Germany’s Social Democrats (SPD) rallied behind their leader on Sunday, agreeing policies on investment, social justice and Europe that they hope will reverse a slump in opinion polls and end Angela Merkel’s 12-year hold on power in a September vote. At a ‘feel-good’ party conference, leader Martin Schulz accused Merkel of silencing debate on issues like pensions and failing to stand up to the United States.
The SPD surged in the polls after naming Schulz as leader in late January, overtaking Merkel’s conservatives in some, but those gains have now evaporated and the party is struggling to regain momentum. An Emnid poll on Sunday showed Merkel’s conservatives widening their lead to 15 points.
In an 80-minute speech before the party agreed its policy manifesto, Schulz, a former president of the European Parliament, was most passionate on Europe. “Merkel and (Finance Minister Wolfgang) Schaeuble were very firm when it came to policies like austerity in Europe but you hear little to nothing from them about the rule of law and democracy in the EU,” he said, taking aim at Hungary and Poland.
He said the SPD aimed to strengthen Europe by stressing the values of human dignity and by investing in innovation. The chances of denying Merkel a fourth term look slim for the SPD, who are currently junior partners in her right-left coalition, but some have been inspired by the resurgence by Britain’s Labour party under Jeremy Corbyn in a June 8 vote.
“What we can learn from the British is that we won’t let ourselves be depressed by polls. We will fight for our own convictions,” SPD General-Secretary Hubertus Heil told Reuters. Like Corbyn, Schulz has succeeded to some extent in appealing to younger voters. Some 40 percent of members who have joined since Schulz’s nomination are under 35, says Jusos, the youth branch of the SPD.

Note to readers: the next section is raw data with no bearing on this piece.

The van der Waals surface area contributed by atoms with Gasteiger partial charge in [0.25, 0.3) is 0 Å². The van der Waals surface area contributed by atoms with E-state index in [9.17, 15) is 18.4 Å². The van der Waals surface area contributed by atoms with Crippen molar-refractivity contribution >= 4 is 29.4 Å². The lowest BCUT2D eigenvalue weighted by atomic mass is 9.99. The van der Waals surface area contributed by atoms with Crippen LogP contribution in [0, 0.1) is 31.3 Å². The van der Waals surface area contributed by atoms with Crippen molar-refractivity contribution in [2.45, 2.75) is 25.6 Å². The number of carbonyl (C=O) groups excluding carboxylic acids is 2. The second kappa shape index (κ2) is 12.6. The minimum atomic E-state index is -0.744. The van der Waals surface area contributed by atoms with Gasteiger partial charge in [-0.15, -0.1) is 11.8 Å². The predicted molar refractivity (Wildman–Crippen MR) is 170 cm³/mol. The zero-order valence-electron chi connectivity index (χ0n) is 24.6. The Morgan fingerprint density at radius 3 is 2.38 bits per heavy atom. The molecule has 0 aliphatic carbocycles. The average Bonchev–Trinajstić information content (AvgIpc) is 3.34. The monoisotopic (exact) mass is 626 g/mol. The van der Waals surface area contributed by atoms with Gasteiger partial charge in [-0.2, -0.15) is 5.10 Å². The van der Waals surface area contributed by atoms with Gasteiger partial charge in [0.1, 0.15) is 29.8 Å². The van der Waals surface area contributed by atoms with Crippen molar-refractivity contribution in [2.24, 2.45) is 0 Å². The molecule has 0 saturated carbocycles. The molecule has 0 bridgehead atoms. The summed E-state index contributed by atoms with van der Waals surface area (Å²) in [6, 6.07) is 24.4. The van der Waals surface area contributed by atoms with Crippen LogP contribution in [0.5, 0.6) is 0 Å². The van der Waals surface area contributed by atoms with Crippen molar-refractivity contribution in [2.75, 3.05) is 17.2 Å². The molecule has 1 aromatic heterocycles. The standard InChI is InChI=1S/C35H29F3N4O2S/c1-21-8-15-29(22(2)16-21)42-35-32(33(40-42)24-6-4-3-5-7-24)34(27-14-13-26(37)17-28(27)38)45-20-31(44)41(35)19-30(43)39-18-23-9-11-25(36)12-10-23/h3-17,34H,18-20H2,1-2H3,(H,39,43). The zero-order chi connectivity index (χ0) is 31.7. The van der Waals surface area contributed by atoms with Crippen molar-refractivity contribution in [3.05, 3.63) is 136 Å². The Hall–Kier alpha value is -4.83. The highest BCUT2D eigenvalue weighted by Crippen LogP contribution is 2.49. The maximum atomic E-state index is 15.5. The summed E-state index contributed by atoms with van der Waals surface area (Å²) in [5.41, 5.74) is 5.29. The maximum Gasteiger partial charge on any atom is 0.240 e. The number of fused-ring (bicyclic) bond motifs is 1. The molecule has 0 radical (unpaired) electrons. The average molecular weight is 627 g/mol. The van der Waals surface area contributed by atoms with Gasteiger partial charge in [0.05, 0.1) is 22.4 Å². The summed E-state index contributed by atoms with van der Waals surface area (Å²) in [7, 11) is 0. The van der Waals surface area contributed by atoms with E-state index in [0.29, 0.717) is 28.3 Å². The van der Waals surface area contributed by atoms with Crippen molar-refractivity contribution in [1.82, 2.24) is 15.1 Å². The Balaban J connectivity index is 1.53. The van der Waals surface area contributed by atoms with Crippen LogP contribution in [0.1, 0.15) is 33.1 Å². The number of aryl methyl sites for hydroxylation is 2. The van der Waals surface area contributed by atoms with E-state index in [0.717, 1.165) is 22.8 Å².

Despite a roller-coaster few months, delegates of all ages said they felt energised by Schulz. “Martin Schulz spoke in a very committed way, very inspiring,” delegate Frank Boermann from Berlin told Reuters. “He’s managed to lift the party again.”
But the reality of having lost power in two state elections and failing to win in a third this year has knocked morale despite the cheers and red flags emblazoned with “Time for Martin Schulz” slogans evident in Dortmund on Sunday.
With a sharp fall in the number of refugees arriving in Germany, many voters have forgiven Merkel for her open-door migrant policy and see her as a safe pair of hands. To have any chance of winning in September, the SPD needs to mobilise traditional supporters, who have either not voted or shifted allegiance in the past few years.
To that end, Schulz has focused much of his campaign on social justice. He wants to reduce taxes for low-and middle earners, keep pensions stable, extend free education and invest more in infrastructure. He won a standing ovation for saying he would not sign a coalition deal unless it included a commitment to gay marriage.
He has, however, disappointed some on the left by refusing to commit to a wealth tax. To defuse an embarrassing showdown on Sunday, the party is appointing a commission to look into it. The SPD even wheeled out ex-chancellor Gerhard Schroeder, the last Social Democrat to lead Germany, to boost morale. He said they could still win and reminded them of the SPD’s fightback to run Merkel close in the 2005 election – the last one he fought.